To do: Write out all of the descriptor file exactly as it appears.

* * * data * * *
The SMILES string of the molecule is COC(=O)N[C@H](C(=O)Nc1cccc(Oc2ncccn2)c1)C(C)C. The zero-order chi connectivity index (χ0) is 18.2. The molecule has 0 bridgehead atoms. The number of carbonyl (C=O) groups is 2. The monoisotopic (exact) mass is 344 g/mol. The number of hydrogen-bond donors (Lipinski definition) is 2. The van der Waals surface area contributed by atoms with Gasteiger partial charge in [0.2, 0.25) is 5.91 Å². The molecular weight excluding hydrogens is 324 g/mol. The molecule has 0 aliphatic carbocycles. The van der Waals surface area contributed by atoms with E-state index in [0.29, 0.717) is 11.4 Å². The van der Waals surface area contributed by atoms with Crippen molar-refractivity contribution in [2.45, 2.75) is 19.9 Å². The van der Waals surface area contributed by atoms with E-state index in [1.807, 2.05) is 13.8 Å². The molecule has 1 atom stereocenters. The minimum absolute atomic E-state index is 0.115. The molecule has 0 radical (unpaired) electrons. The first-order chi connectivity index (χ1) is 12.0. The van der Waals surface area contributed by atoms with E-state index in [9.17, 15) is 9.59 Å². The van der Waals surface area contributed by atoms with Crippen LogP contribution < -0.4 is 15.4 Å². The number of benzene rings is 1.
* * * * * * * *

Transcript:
The SMILES string of the molecule is COC(=O)N[C@H](C(=O)Nc1cccc(Oc2ncccn2)c1)C(C)C. The zero-order chi connectivity index (χ0) is 18.2. The molecule has 0 bridgehead atoms. The number of carbonyl (C=O) groups is 2. The monoisotopic (exact) mass is 344 g/mol. The number of hydrogen-bond donors (Lipinski definition) is 2. The van der Waals surface area contributed by atoms with Gasteiger partial charge in [0.2, 0.25) is 5.91 Å². The molecular weight excluding hydrogens is 324 g/mol. The molecule has 0 aliphatic carbocycles. The van der Waals surface area contributed by atoms with E-state index in [0.29, 0.717) is 11.4 Å². The van der Waals surface area contributed by atoms with Crippen molar-refractivity contribution in [2.45, 2.75) is 19.9 Å². The van der Waals surface area contributed by atoms with E-state index in [1.807, 2.05) is 13.8 Å². The molecule has 1 atom stereocenters. The minimum absolute atomic E-state index is 0.115. The molecule has 0 radical (unpaired) electrons. The first-order chi connectivity index (χ1) is 12.0. The van der Waals surface area contributed by atoms with E-state index in [9.17, 15) is 9.59 Å². The van der Waals surface area contributed by atoms with Crippen LogP contribution < -0.4 is 15.4 Å². The number of benzene rings is 1.